It’s officially December, and that means that the holiday season is truly upon us. Walking around New York City, you can see the holiday spirit, whether it be the smiles on people’s faces or the smell of hot cocoa in the air. I love the holidays and everything they bring — including presents, vacations and family time. However, there is a stark difference in the way I celebrate the holidays versus the way the majority of the people around me celebrate the holidays. I have been raised Hindu in America. In the United States, while there are many holidays celebrated around this time, such as Hanukkah, the predominant holiday is Christmas. For my family, the break we get in the winter for Christmas is just an average break, not a religious holiday and that changes my perspective of what everyone likes to call the holidays.
My parents are immigrants who came to the U.S. when I was just a baby. Growing up, I was taught Hindu shlokas and chants, and I never even heard of the concept of Christmas or Christmas carols until I started elementary school. I distinctly remember coming home from school one day and asking my mom what Christmas was. I think she told me it was like Diwali for people in the U.S. So, when my classmates came back to school in January when I was little, all they talked about were the cool toys and games that Santa brought them, and I couldn’t help but feel a little left out. And this feeling still lives with me today.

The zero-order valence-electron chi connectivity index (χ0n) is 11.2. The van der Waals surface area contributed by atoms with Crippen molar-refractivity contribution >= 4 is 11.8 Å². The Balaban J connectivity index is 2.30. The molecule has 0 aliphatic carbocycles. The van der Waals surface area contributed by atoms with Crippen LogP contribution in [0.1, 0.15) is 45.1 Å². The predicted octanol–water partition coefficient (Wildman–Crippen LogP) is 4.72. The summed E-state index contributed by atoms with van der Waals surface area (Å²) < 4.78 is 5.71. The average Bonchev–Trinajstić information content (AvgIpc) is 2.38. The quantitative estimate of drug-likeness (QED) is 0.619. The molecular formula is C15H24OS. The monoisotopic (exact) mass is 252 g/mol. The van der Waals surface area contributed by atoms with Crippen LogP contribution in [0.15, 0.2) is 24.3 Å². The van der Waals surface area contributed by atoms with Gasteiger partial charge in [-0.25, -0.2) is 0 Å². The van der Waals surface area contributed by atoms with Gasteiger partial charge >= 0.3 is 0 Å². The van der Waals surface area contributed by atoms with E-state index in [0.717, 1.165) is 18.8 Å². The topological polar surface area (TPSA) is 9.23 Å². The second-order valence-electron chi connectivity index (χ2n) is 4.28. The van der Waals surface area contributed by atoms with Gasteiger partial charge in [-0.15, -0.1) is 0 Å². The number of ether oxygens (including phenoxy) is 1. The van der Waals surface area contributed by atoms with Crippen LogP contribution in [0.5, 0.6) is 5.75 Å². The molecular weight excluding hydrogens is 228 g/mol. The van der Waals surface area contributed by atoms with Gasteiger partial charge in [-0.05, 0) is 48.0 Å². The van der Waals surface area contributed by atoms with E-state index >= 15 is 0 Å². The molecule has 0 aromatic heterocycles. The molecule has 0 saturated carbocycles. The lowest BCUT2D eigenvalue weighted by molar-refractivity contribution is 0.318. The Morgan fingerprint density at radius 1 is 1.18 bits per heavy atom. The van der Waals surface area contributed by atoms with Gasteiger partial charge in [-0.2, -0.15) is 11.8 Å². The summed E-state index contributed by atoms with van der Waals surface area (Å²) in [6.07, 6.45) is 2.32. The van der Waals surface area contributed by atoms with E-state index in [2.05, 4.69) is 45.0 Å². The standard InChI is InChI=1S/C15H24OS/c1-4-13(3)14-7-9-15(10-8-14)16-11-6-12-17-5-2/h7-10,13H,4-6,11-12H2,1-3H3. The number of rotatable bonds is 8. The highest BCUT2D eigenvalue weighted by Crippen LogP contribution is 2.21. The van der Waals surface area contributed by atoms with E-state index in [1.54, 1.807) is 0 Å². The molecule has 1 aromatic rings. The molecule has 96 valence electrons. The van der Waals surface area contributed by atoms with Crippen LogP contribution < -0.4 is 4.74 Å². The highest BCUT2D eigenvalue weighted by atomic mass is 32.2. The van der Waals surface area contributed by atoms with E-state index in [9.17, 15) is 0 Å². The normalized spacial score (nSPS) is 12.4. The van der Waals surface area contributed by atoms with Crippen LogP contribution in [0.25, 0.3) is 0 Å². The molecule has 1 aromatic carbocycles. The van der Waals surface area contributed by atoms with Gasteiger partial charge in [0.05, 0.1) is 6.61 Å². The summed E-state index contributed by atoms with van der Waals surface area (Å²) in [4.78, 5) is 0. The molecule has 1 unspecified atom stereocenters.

People’s spirits lift in the holidays, and as the semester is winding down, everyone around me is chattering about how they’re going to go home and do all these special holiday rituals. Yet, last year I was the rogue one on Christmas Day. And I, as a non-Christian, am completely OK with that. However, some people couldn’t believe that’s how I chose to spend my Christmas, and that is preposterous. In a country such as the United States, even with the current political and social climate, there are people of many different backgrounds who do not always share the same holidays and ideals as you. During Hindu holidays, there is no vacation for me: I have to go to class and go on with my day as if it were just an ordinary day.
What may be a holiday for one person can be a normal day for another. I will always love the idea of Christmas, but it will never be a part of my identity and my culture. So, next time you ask someone how they celebrated Christmas, take a moment and realize that maybe they don’t view the holidays the same way as you do.
Opinions expressed on the editorial pages are not necessarily those of WSN, and our publication of opinions is not an endorsement of them. Email Shraddha Jajal at [email protected]
A version of this appeared in the Monday, Dec. 4 print edition. Email [email protected]